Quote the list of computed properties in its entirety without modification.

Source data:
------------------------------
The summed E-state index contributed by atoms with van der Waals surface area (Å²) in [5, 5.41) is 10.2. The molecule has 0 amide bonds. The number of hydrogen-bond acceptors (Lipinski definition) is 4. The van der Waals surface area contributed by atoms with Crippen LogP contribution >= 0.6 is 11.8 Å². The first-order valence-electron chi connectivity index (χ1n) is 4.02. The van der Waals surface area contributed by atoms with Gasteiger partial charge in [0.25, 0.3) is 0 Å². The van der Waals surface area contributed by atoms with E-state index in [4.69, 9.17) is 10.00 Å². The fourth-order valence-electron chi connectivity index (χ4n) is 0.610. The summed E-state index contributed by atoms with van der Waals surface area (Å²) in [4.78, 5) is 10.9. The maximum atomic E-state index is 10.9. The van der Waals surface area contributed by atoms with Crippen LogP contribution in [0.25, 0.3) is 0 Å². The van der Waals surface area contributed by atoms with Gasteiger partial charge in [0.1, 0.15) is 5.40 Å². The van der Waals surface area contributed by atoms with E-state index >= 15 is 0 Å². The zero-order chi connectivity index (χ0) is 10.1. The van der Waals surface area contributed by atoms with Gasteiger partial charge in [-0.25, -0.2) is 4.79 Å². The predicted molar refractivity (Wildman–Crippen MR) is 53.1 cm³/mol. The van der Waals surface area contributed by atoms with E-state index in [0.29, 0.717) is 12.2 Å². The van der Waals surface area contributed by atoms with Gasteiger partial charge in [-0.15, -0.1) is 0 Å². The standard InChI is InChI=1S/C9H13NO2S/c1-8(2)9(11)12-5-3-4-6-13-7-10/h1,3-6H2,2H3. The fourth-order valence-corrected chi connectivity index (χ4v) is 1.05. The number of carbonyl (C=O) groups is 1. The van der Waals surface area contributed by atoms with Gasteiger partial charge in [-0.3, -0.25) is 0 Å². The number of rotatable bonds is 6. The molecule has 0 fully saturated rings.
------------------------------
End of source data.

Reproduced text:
The summed E-state index contributed by atoms with van der Waals surface area (Å²) in [5, 5.41) is 10.2. The molecule has 0 amide bonds. The number of hydrogen-bond acceptors (Lipinski definition) is 4. The van der Waals surface area contributed by atoms with Crippen LogP contribution >= 0.6 is 11.8 Å². The first-order valence-electron chi connectivity index (χ1n) is 4.02. The van der Waals surface area contributed by atoms with Gasteiger partial charge in [0.25, 0.3) is 0 Å². The van der Waals surface area contributed by atoms with E-state index in [4.69, 9.17) is 10.00 Å². The fourth-order valence-electron chi connectivity index (χ4n) is 0.610. The summed E-state index contributed by atoms with van der Waals surface area (Å²) in [4.78, 5) is 10.9. The maximum atomic E-state index is 10.9. The van der Waals surface area contributed by atoms with Crippen LogP contribution in [0.25, 0.3) is 0 Å². The van der Waals surface area contributed by atoms with Gasteiger partial charge in [0.1, 0.15) is 5.40 Å². The van der Waals surface area contributed by atoms with E-state index >= 15 is 0 Å². The zero-order chi connectivity index (χ0) is 10.1. The van der Waals surface area contributed by atoms with Gasteiger partial charge in [-0.25, -0.2) is 4.79 Å². The predicted molar refractivity (Wildman–Crippen MR) is 53.1 cm³/mol. The van der Waals surface area contributed by atoms with E-state index in [0.29, 0.717) is 12.2 Å². The van der Waals surface area contributed by atoms with Gasteiger partial charge in [-0.15, -0.1) is 0 Å². The standard InChI is InChI=1S/C9H13NO2S/c1-8(2)9(11)12-5-3-4-6-13-7-10/h1,3-6H2,2H3. The fourth-order valence-corrected chi connectivity index (χ4v) is 1.05. The number of carbonyl (C=O) groups is 1. The van der Waals surface area contributed by atoms with Gasteiger partial charge in [-0.3, -0.25) is 0 Å². The number of rotatable bonds is 6. The molecule has 0 fully saturated rings.